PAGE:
The most striking feature of Koreanspice Viburnum (Viburnum Carlesii) is the heady, fragrant white flowers that cover the shrubs in spring. The pink to red sprouted white flowers have a pink blush and the leaves are a dull dark green, turning a brilliant Burgundy in autumn. Viburnum carlesii is an excellent choice for specimens, bush edges and base plants.
Koreanspice viburnum Picture
Koreanspice viburnum Info
||Deciduous flowering shrub
||6 feet tall and wide
||Full sun to part shade
||5.6 to 6.6 (acidic to neutral)
Koreanspice viburnum Ecological Habits
Koreanspice viburnum (Viburnum carlesii) is hardy in U.S. Department of Agriculture horticultural zones 5 through 9. Depending on the cultivar, this moderate grower can reach from 4 to 6 feet high and 4 to 6 feet wide. In spring, it produces large clusters of pink or white flowers that exude a spicy, clovelike fragrance. Like many other viburnums, the flowers transform into showy red fruits that attract birds, making this shrub useful for planting in a wildlife garden. Apart from the vivid red berries, Koreanspice viburnum continues to put on a show in autumn, when its foliage turns to shades of red and orange.
Koreanspice viburnum Distribution
Knowing your plant's native region is very useful, as it can give you tips on which environment is best for your Korean Spice Viburnum. If you keep it in mind, you can try to replicate these conditions at home, and you’ll likely end with a healthier plant.
With this in mind, the Viburnum Carlesii will be most used to the heat zones in the 4 – 8 region, as the plant hardiness level falls between 4b, 4a, 5b, 5a, 6b, 6a, 7b, 7a and the ideal climate zone is between 2B, 3A, 3B, 4, 5, 6, 7, 8, 9, 10, 11, 14, 15, 16, 17, 18, 19, 20, 21, A3.
How to Grow and Care for Koreanspice viburnum
How to Grow Koreanspice viburnum
Softwood cuttings will give you the best success rate when trying to propagate Viburnum carlesii and cuttings are taken in spring from the new growth. Cuttings will root quickly and be ready for potting on into larger pots in mid-summer, if not over-winter until the following season.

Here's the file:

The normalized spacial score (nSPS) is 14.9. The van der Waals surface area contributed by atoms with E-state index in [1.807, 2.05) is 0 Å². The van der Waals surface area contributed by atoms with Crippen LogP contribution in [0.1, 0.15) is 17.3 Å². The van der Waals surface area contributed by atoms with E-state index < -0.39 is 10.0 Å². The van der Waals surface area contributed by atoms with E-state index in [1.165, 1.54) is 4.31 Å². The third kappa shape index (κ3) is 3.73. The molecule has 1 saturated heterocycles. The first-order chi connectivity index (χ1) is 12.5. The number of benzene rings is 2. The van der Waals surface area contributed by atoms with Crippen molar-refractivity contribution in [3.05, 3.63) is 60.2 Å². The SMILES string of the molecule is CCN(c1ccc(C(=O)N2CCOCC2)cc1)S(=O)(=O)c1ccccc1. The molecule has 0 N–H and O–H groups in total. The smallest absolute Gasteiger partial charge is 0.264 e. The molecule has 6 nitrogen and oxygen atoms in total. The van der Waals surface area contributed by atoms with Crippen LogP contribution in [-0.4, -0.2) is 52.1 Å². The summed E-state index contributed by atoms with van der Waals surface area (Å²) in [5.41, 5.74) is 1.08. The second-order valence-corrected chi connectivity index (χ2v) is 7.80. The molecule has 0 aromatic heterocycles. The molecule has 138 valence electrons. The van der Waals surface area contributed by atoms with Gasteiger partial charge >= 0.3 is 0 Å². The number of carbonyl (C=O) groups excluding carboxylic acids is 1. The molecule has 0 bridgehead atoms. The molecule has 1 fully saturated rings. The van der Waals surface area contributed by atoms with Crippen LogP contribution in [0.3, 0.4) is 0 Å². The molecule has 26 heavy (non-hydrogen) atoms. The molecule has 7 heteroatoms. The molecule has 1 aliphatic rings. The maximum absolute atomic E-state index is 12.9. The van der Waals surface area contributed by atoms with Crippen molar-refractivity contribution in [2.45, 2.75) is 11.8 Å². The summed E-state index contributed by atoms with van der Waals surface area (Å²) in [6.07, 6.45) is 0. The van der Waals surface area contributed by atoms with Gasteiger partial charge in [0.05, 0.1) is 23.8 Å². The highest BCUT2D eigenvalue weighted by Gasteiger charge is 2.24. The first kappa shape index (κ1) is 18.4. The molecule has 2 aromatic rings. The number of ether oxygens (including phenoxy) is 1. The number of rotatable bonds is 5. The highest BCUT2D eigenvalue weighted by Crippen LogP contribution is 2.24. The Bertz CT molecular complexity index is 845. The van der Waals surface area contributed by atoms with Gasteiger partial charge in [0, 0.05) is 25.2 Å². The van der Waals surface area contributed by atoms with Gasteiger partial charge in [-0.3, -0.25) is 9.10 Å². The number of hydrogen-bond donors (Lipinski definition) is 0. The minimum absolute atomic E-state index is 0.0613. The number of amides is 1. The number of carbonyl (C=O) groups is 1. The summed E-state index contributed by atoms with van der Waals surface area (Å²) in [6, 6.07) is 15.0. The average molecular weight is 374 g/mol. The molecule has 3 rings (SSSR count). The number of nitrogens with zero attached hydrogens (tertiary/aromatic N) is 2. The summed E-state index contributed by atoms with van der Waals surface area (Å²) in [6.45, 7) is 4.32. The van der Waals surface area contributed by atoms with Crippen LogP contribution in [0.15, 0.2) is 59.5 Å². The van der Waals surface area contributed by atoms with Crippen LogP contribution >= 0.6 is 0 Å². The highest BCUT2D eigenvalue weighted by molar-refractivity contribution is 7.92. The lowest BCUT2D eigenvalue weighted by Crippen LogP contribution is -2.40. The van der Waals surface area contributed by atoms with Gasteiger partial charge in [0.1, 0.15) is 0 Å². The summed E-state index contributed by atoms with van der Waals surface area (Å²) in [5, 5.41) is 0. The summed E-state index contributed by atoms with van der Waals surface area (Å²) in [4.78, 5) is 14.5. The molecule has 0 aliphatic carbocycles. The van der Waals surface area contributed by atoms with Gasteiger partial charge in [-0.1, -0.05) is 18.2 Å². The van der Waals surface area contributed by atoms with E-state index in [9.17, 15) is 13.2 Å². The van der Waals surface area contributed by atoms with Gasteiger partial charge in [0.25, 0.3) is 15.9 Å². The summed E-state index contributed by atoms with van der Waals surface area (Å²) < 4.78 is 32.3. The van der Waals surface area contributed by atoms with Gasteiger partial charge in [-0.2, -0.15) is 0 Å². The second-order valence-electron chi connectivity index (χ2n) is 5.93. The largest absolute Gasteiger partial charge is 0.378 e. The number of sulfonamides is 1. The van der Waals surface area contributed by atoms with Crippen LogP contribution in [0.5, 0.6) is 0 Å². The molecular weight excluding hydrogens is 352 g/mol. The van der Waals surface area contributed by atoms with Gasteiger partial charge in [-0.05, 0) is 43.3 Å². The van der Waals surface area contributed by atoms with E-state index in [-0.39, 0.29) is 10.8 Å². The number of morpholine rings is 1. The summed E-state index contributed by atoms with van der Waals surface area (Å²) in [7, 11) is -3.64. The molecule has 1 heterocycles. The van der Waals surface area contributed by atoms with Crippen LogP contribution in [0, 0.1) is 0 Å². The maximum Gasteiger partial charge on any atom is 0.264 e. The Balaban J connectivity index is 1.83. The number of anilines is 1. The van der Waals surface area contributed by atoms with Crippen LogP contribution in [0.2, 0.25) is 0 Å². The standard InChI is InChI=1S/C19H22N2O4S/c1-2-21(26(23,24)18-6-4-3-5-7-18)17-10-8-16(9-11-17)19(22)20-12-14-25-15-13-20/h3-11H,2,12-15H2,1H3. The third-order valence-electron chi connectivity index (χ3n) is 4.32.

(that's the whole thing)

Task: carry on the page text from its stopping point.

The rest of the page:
Take a cutting from the newest fresh growth around 4 inch (10cm) long, remove the lower leaves and take a fresh cut just below the node (where the leaves are). This is where the new roots should shoot, pinch the top out and dip in rooting powder to help promote root growth. Make a hole in the compost which should be 50% seed compost and 50% grit sand and insert the cutting. Tap the sides to settle the compost and water well. Ideally you want to place in a propagator with bottom heat. Softwood cuttings root quickly so it should not be too long before they are ready to pot on.
How to Care for Koreanspice viburnum
In terms of light & exposure, the Korean Spice Viburnum requires partial to full sun in order for it to thrive under the right conditions. Most experts agree that this shrub will do well as long as you keep it in partial to full sun, and it will be able to grow properly. Specifically, we recommend that you place your Viburnum Carlesii in little to partial shade (only 2-6 hours of direct sunlight a day), to full and direct sun (more 6 hours of direct sunlight per day).
These bushes grow best in the moist but well-drained ground with slightly acidic a soil pH. They do not do well in very wet soil.
When you first plant viburnums, water every 1 or 2 days, whenever the top inch of soil is dry. Hold the hose near the root ball and make sure the root zone is thoroughly soaked at each watering. You’ll be able to gradually increase the days between watering as the plants establish roots. Once viburnums have been in the ground for a year, they’ll mainly need extra water if your area has gone without rain for 3 to 4 weeks. Keep an eye on the plants during such dry spells. If the leaves look droopy or have a greyish cast to them, water them until regular precipitation returns.